Stephen Frears, My Beautiful Laundrette, 1985, 16 mm, color, sound, 97 minutes. Omar and Johnny (Gordon Warnecke and Daniel Day-Lewis).

Day-Lewis’s Johnny is the bruised wild card who motivates Omar’s transformation from passive son to aggressive materialist without even meaning to. He’s a glassy male inversion of the femme fatale figure—dangerous, erratic, alluring, Omar’s soul mate, his racial antagonist and his class inferior with the complex to show for it. Johnny’s pals are white-power bully boys who are nonetheless about as intimidating as a handful of Guys and Dolls revivalists outfitted in toy-store glasses, ska couture, and skinhead braces. Their violent outbursts have a cartoonish pathos—they are working-class yobs who have fallen so far down the Thatcher totem pole they have to look up when flushing themselves down the toilet.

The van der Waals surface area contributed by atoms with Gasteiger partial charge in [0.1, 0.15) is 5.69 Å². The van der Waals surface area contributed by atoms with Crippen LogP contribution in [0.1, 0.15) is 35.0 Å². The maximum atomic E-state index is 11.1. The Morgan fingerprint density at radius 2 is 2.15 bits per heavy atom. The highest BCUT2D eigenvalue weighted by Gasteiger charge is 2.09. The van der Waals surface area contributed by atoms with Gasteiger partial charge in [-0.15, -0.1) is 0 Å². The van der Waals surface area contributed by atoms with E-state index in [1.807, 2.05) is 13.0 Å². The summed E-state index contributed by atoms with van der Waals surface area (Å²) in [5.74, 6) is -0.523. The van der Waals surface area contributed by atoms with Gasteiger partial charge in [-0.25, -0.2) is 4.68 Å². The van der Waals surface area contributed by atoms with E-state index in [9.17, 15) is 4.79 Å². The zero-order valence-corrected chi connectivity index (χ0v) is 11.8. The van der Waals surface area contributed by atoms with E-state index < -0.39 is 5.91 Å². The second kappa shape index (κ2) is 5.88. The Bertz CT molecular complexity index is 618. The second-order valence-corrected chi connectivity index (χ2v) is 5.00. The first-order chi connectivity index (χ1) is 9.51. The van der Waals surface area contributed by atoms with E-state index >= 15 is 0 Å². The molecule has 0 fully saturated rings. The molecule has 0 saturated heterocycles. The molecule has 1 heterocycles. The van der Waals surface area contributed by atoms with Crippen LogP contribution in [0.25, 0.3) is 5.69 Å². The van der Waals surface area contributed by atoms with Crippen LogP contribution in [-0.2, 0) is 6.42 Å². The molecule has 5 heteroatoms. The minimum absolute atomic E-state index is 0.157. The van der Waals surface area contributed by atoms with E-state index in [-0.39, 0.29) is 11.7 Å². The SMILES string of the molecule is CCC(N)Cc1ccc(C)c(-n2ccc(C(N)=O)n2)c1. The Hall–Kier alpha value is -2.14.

The dynamics of race, sexuality, and political impotence in My Beautiful Laundrette are so persuasive because it turns academic bywords like postcolonialism hilariously square and inadequate when confronted with its supple, twisted, capricious spirit. Over the course of the movie, Kureishi develops a manner of giving characters reams of exposition and mini–position papers to espouse, then using that overzealous, over-explicit language as a way for these talkative, preening figures to hoist themselves by their exhibitionist petards. Ideology becomes part of the teeming decor, but like stiff middle-class cushiness for Douglas Sirk, Frears finds poignantly ironic resonances in rebounding melodrama and arrested emotions off flat surfaces. (This would have been a far straighter movie—and not merely sexually—if the role of Johnny had gone to Tim Roth, Gary Oldman, or God help us, Kenneth Branagh, who were all under consideration.)